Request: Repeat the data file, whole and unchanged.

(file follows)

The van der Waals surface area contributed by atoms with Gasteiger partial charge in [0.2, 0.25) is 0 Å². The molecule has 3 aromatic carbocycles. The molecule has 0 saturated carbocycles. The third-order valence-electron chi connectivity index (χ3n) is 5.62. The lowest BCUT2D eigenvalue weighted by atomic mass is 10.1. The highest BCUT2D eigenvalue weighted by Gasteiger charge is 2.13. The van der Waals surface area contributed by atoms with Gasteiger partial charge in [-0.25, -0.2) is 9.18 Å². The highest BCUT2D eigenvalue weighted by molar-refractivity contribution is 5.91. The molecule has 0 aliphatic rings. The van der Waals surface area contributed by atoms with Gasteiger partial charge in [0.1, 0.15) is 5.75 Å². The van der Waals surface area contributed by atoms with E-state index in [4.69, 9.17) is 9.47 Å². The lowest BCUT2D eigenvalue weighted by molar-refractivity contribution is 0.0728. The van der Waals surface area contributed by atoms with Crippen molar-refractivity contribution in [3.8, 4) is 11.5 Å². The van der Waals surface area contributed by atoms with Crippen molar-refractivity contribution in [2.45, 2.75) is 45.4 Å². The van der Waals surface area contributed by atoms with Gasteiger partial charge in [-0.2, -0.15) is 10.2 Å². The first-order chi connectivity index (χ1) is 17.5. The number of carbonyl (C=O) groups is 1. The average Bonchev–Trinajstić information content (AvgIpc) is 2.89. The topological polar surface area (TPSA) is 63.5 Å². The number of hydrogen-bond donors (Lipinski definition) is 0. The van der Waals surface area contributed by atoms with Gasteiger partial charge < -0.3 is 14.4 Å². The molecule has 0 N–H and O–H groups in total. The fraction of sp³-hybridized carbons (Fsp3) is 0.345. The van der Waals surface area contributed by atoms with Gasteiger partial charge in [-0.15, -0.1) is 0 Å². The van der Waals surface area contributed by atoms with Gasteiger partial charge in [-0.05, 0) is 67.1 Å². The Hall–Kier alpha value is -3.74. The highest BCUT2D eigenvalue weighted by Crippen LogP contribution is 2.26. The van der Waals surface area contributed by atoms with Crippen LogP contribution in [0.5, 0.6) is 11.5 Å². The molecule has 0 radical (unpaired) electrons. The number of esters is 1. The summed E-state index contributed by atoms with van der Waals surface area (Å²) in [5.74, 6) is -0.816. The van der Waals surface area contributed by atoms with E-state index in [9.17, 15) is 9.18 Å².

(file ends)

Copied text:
The van der Waals surface area contributed by atoms with Gasteiger partial charge in [0.2, 0.25) is 0 Å². The molecule has 3 aromatic carbocycles. The molecule has 0 saturated carbocycles. The third-order valence-electron chi connectivity index (χ3n) is 5.62. The lowest BCUT2D eigenvalue weighted by atomic mass is 10.1. The highest BCUT2D eigenvalue weighted by Gasteiger charge is 2.13. The van der Waals surface area contributed by atoms with Gasteiger partial charge in [-0.25, -0.2) is 9.18 Å². The highest BCUT2D eigenvalue weighted by molar-refractivity contribution is 5.91. The molecule has 0 aliphatic rings. The van der Waals surface area contributed by atoms with Gasteiger partial charge in [0.1, 0.15) is 5.75 Å². The van der Waals surface area contributed by atoms with E-state index in [4.69, 9.17) is 9.47 Å². The lowest BCUT2D eigenvalue weighted by molar-refractivity contribution is 0.0728. The van der Waals surface area contributed by atoms with Crippen molar-refractivity contribution in [3.8, 4) is 11.5 Å². The van der Waals surface area contributed by atoms with Crippen molar-refractivity contribution in [2.45, 2.75) is 45.4 Å². The van der Waals surface area contributed by atoms with Gasteiger partial charge in [-0.2, -0.15) is 10.2 Å². The first-order chi connectivity index (χ1) is 17.5. The number of carbonyl (C=O) groups is 1. The average Bonchev–Trinajstić information content (AvgIpc) is 2.89. The topological polar surface area (TPSA) is 63.5 Å². The number of hydrogen-bond donors (Lipinski definition) is 0. The van der Waals surface area contributed by atoms with Gasteiger partial charge < -0.3 is 14.4 Å². The molecule has 0 N–H and O–H groups in total. The fraction of sp³-hybridized carbons (Fsp3) is 0.345. The van der Waals surface area contributed by atoms with Gasteiger partial charge in [-0.15, -0.1) is 0 Å². The van der Waals surface area contributed by atoms with Gasteiger partial charge in [-0.05, 0) is 67.1 Å². The Hall–Kier alpha value is -3.74. The highest BCUT2D eigenvalue weighted by Crippen LogP contribution is 2.26. The van der Waals surface area contributed by atoms with Crippen LogP contribution in [0.5, 0.6) is 11.5 Å². The molecule has 0 radical (unpaired) electrons. The number of esters is 1. The summed E-state index contributed by atoms with van der Waals surface area (Å²) in [5.74, 6) is -0.816. The van der Waals surface area contributed by atoms with E-state index in [9.17, 15) is 9.18 Å².